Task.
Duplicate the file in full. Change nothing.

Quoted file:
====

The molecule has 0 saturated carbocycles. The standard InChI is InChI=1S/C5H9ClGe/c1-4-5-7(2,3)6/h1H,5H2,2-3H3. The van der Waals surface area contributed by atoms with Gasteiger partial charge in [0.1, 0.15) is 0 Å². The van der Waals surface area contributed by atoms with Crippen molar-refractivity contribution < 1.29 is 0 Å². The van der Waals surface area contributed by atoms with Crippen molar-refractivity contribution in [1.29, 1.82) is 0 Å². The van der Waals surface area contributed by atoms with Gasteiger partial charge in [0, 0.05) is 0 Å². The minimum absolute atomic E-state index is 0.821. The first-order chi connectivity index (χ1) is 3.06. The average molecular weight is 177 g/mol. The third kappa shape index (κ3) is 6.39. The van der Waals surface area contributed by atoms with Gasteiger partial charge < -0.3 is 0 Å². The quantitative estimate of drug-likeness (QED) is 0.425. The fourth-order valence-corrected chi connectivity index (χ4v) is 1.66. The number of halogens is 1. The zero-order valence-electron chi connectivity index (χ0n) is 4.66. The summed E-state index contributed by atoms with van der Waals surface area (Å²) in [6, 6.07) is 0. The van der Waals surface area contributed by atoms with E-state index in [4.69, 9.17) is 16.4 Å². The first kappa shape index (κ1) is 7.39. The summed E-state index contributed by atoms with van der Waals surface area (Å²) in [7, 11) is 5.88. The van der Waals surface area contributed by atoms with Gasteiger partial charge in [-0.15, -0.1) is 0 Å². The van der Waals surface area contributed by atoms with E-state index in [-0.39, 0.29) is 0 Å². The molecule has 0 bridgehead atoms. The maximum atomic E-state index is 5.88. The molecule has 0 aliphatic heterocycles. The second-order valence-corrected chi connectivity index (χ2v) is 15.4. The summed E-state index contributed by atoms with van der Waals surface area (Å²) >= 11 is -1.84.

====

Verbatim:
The molecule has 0 saturated carbocycles. The standard InChI is InChI=1S/C5H9ClGe/c1-4-5-7(2,3)6/h1H,5H2,2-3H3. The van der Waals surface area contributed by atoms with Gasteiger partial charge in [0.1, 0.15) is 0 Å². The van der Waals surface area contributed by atoms with Crippen molar-refractivity contribution < 1.29 is 0 Å². The van der Waals surface area contributed by atoms with Crippen molar-refractivity contribution in [1.29, 1.82) is 0 Å². The van der Waals surface area contributed by atoms with Gasteiger partial charge in [0, 0.05) is 0 Å². The minimum absolute atomic E-state index is 0.821. The first-order chi connectivity index (χ1) is 3.06. The average molecular weight is 177 g/mol. The third kappa shape index (κ3) is 6.39. The van der Waals surface area contributed by atoms with Gasteiger partial charge < -0.3 is 0 Å². The quantitative estimate of drug-likeness (QED) is 0.425. The fourth-order valence-corrected chi connectivity index (χ4v) is 1.66. The number of halogens is 1. The zero-order valence-electron chi connectivity index (χ0n) is 4.66. The summed E-state index contributed by atoms with van der Waals surface area (Å²) in [6, 6.07) is 0. The van der Waals surface area contributed by atoms with E-state index in [4.69, 9.17) is 16.4 Å². The first kappa shape index (κ1) is 7.39. The summed E-state index contributed by atoms with van der Waals surface area (Å²) in [7, 11) is 5.88. The van der Waals surface area contributed by atoms with Gasteiger partial charge in [-0.15, -0.1) is 0 Å². The van der Waals surface area contributed by atoms with E-state index in [-0.39, 0.29) is 0 Å². The molecule has 0 bridgehead atoms. The maximum atomic E-state index is 5.88. The molecule has 0 aliphatic heterocycles. The second-order valence-corrected chi connectivity index (χ2v) is 15.4. The summed E-state index contributed by atoms with van der Waals surface area (Å²) >= 11 is -1.84.